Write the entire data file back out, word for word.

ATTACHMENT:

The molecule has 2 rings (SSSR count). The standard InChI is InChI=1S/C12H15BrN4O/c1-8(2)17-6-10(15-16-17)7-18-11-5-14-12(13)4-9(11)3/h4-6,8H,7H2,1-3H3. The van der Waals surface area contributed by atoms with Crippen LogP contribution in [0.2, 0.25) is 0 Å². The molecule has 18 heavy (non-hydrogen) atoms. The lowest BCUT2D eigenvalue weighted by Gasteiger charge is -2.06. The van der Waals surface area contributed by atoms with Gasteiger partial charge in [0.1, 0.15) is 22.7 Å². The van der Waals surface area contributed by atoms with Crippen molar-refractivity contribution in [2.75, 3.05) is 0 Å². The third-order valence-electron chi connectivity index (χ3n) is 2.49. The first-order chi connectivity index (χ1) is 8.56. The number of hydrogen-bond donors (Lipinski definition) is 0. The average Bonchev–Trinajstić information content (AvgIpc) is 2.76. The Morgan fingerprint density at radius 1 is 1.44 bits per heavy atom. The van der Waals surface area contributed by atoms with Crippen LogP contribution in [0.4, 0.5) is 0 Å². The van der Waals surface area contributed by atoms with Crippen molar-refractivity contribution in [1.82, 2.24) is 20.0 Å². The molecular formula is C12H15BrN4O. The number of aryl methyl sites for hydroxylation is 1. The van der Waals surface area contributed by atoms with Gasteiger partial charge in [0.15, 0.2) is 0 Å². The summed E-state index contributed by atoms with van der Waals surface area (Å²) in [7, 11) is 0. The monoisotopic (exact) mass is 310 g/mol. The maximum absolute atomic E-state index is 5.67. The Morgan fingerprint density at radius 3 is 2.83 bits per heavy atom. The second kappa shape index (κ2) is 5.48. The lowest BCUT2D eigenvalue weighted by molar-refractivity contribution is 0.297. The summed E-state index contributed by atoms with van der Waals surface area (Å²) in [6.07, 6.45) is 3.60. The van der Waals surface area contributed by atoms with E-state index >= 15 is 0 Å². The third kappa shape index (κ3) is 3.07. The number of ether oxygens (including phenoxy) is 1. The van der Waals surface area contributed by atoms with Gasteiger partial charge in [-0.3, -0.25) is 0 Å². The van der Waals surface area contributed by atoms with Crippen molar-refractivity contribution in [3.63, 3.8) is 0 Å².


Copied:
The molecule has 2 rings (SSSR count). The standard InChI is InChI=1S/C12H15BrN4O/c1-8(2)17-6-10(15-16-17)7-18-11-5-14-12(13)4-9(11)3/h4-6,8H,7H2,1-3H3. The van der Waals surface area contributed by atoms with Crippen LogP contribution in [0.2, 0.25) is 0 Å². The molecule has 18 heavy (non-hydrogen) atoms. The lowest BCUT2D eigenvalue weighted by Gasteiger charge is -2.06. The van der Waals surface area contributed by atoms with Gasteiger partial charge in [0.1, 0.15) is 22.7 Å². The van der Waals surface area contributed by atoms with Crippen molar-refractivity contribution in [2.75, 3.05) is 0 Å². The third-order valence-electron chi connectivity index (χ3n) is 2.49. The first-order chi connectivity index (χ1) is 8.56. The number of hydrogen-bond donors (Lipinski definition) is 0. The average Bonchev–Trinajstić information content (AvgIpc) is 2.76. The Morgan fingerprint density at radius 1 is 1.44 bits per heavy atom. The van der Waals surface area contributed by atoms with Crippen LogP contribution in [0.4, 0.5) is 0 Å². The van der Waals surface area contributed by atoms with Crippen molar-refractivity contribution in [1.82, 2.24) is 20.0 Å². The molecular formula is C12H15BrN4O. The number of aryl methyl sites for hydroxylation is 1. The van der Waals surface area contributed by atoms with Gasteiger partial charge in [0.15, 0.2) is 0 Å². The summed E-state index contributed by atoms with van der Waals surface area (Å²) in [7, 11) is 0. The monoisotopic (exact) mass is 310 g/mol. The maximum absolute atomic E-state index is 5.67. The Morgan fingerprint density at radius 3 is 2.83 bits per heavy atom. The second kappa shape index (κ2) is 5.48. The lowest BCUT2D eigenvalue weighted by molar-refractivity contribution is 0.297. The summed E-state index contributed by atoms with van der Waals surface area (Å²) in [6.07, 6.45) is 3.60. The van der Waals surface area contributed by atoms with E-state index >= 15 is 0 Å². The third kappa shape index (κ3) is 3.07. The number of ether oxygens (including phenoxy) is 1. The van der Waals surface area contributed by atoms with Gasteiger partial charge in [-0.3, -0.25) is 0 Å². The van der Waals surface area contributed by atoms with Crippen molar-refractivity contribution in [3.63, 3.8) is 0 Å².